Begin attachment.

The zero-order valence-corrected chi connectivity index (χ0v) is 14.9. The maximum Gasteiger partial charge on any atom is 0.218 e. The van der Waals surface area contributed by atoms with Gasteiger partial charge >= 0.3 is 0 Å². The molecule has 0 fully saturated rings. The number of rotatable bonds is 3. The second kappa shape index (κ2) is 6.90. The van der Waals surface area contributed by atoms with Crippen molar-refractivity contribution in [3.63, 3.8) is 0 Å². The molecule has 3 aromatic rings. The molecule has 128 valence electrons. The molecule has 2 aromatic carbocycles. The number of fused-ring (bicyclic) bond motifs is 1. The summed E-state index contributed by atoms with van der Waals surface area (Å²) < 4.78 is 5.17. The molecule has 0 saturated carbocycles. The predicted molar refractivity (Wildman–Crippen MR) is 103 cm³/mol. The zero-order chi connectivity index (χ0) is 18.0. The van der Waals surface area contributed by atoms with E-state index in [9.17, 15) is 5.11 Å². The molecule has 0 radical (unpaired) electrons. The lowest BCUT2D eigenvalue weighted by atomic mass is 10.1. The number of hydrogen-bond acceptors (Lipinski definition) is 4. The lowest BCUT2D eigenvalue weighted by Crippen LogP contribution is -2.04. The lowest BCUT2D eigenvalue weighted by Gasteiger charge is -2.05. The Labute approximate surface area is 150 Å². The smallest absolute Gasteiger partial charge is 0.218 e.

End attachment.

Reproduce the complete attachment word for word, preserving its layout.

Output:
The zero-order valence-corrected chi connectivity index (χ0v) is 14.9. The maximum Gasteiger partial charge on any atom is 0.218 e. The van der Waals surface area contributed by atoms with Gasteiger partial charge >= 0.3 is 0 Å². The molecule has 0 fully saturated rings. The number of rotatable bonds is 3. The second kappa shape index (κ2) is 6.90. The van der Waals surface area contributed by atoms with Crippen molar-refractivity contribution in [3.63, 3.8) is 0 Å². The molecule has 3 aromatic rings. The molecule has 128 valence electrons. The molecule has 2 aromatic carbocycles. The number of fused-ring (bicyclic) bond motifs is 1. The summed E-state index contributed by atoms with van der Waals surface area (Å²) < 4.78 is 5.17. The molecule has 0 saturated carbocycles. The predicted molar refractivity (Wildman–Crippen MR) is 103 cm³/mol. The zero-order chi connectivity index (χ0) is 18.0. The van der Waals surface area contributed by atoms with E-state index in [9.17, 15) is 5.11 Å². The molecule has 0 radical (unpaired) electrons. The lowest BCUT2D eigenvalue weighted by atomic mass is 10.1. The number of hydrogen-bond acceptors (Lipinski definition) is 4. The lowest BCUT2D eigenvalue weighted by Crippen LogP contribution is -2.04. The lowest BCUT2D eigenvalue weighted by Gasteiger charge is -2.05. The Labute approximate surface area is 150 Å². The smallest absolute Gasteiger partial charge is 0.218 e.